Anyway, I didn't mean to sound so self-centered. I'll be praying for this couple. There's still hope. God doesn't desire that any be lost.

glyph said...

This isn't really the place to defend or advocate my particular belief system, but I feel like it might be helpful to explain one particular atheist's take on things, to explain at least one coping mechanism that we have which might not be obvious to the casual observer.

When I was young, my mother died. We were an atheist household, which plenty of organizations - not least of which our synagogue - found difficult to accept. Most religious folks tried to console us with the usual lines; "she's in a better place now", "everything happens for a reason", "God has a plan". These comments were kindhearted, but as a child I didn't know to take them that way, and they made me very angry.

You have to understand that at the time (and, for that matter, well into my adult life) I wasn't entirely convinced of the non-existence of God. In fact, I still try not to keep my identity too tied up in the idea of "atheism"; I am an atheist, but someone who identifies with being an atheist is more concerned with a sticking to a particular point of view than believing what is true. I identify as an empiricist, or if I am feeling pretentious, a scientist. If the experiment to demonstrate God's existence were repeatable and verifiable, I'd definitely be a believer.

So, these comments didn't bother me because they were "preachy" or because they were challenging my belief system during a trying time. If that were so then I would have simply known them to be false, and what would be that irritating about a kindly falsehood at a trying time? What bothered me was that they might be right, and death has a way of making one question one's belief.

If you believe in a divine plan, then you have to believe that God sat by and murdered my mother. That God is murdering the woman you wrote about here, right now, in an excruciatingly painful way, at a very young age. If our deceased loved ones are "in a better place now", then why do we have to stick around in this crummy place waiting around for them? Isn't that cruel, too?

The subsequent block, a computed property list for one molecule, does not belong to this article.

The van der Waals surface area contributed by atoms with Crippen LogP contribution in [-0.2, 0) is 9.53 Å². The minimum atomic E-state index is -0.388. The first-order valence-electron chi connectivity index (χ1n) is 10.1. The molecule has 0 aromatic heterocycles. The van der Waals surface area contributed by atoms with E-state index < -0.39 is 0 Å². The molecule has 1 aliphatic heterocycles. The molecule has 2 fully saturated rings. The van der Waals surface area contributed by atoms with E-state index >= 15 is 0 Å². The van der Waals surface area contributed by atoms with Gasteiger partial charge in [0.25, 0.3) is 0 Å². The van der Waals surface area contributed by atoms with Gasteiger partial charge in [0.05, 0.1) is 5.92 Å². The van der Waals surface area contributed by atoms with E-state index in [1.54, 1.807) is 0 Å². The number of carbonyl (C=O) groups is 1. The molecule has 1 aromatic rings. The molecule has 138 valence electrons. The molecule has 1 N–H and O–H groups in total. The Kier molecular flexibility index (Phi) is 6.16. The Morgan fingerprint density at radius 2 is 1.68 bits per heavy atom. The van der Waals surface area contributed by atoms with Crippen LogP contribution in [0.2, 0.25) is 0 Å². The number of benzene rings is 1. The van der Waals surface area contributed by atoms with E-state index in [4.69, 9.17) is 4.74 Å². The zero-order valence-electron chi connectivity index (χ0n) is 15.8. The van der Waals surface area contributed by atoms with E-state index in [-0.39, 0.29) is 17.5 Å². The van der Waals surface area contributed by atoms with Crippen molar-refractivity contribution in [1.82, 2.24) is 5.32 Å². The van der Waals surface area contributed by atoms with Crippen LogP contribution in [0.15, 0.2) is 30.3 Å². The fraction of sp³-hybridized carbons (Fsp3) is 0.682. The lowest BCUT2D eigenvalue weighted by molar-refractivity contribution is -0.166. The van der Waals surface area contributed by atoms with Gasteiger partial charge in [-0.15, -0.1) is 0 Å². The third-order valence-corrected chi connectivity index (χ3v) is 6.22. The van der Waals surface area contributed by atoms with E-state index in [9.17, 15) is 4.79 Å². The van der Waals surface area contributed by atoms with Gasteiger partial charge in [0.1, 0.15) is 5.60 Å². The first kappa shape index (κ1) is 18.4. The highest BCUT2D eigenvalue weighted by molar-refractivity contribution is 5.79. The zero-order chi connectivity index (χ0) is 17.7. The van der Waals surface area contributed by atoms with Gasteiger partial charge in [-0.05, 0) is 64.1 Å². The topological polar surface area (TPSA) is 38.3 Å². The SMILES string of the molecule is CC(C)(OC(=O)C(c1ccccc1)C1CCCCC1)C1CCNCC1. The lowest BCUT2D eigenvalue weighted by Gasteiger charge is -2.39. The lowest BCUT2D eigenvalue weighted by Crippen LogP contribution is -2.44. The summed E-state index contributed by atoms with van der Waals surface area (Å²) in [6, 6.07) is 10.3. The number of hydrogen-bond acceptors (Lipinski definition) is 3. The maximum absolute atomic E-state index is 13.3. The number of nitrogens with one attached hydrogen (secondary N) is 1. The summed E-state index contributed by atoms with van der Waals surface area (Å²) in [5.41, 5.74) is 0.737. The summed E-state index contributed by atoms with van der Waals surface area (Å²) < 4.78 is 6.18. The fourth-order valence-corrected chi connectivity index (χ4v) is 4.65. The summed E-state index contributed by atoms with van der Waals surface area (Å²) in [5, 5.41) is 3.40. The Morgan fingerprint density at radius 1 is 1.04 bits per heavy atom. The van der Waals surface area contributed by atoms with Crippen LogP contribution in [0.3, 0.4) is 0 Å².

The intervening years discussing this stuff with Allen have taught me that there are, in fact, answers to these questions for these questions, so there's no need to repeat those here. I obviously don't find those answers entirely satisfying, as I'm sure you won't find what writing here satisfying either :).

One of the interesting things about atheism is that one is free to admit that sometimes, bad things happen, for no reason, and there is nothing we can do about them. My mother died in a car crash. That was horrible. My wife's parents died of terrible diseases. That was horrible, too. But these things weren't inflicted on us; no malevolent demiurge sitting in judgment, no crafty devil trying to screw up God's plan. There's nobody to be angry at. Nobody gave this woman cancer; she just got cancer, because that's a thing that happens to human bodies sometimes. Hopefully, one day, some researchers will figure out why, and fix it so that it won't happen to people any more.

In a way, even the ephemerality of love is a comfort. My father found love again, and my family was made whole, making my adolescence a good deal less miserable than it otherwise might have been. If he hadn't been able to let go of my mother, let that love fade, at least a bit, that wouldn't have been possible.

I love my wife completely. The thought of losing her makes me literally nauseous; this incident has given me plenty of cause to contemplate that eventuality, so I know I'm being honest there. I know that she feels the same way about me, and I certainly appreciate the affection. But I hope that if I were to die young, I really hope she would be able to see through the grief, let me go, survive, and find someone else. I hope that our mutual friend can do that, too, and be happy again one day.

Natalie_S said...

Hey, Glyph. Thanks for coming out of the woodwork :) You're right that I hadn't really picked up on that aspect of atheist thought, and I do appreciate you writing this out for me.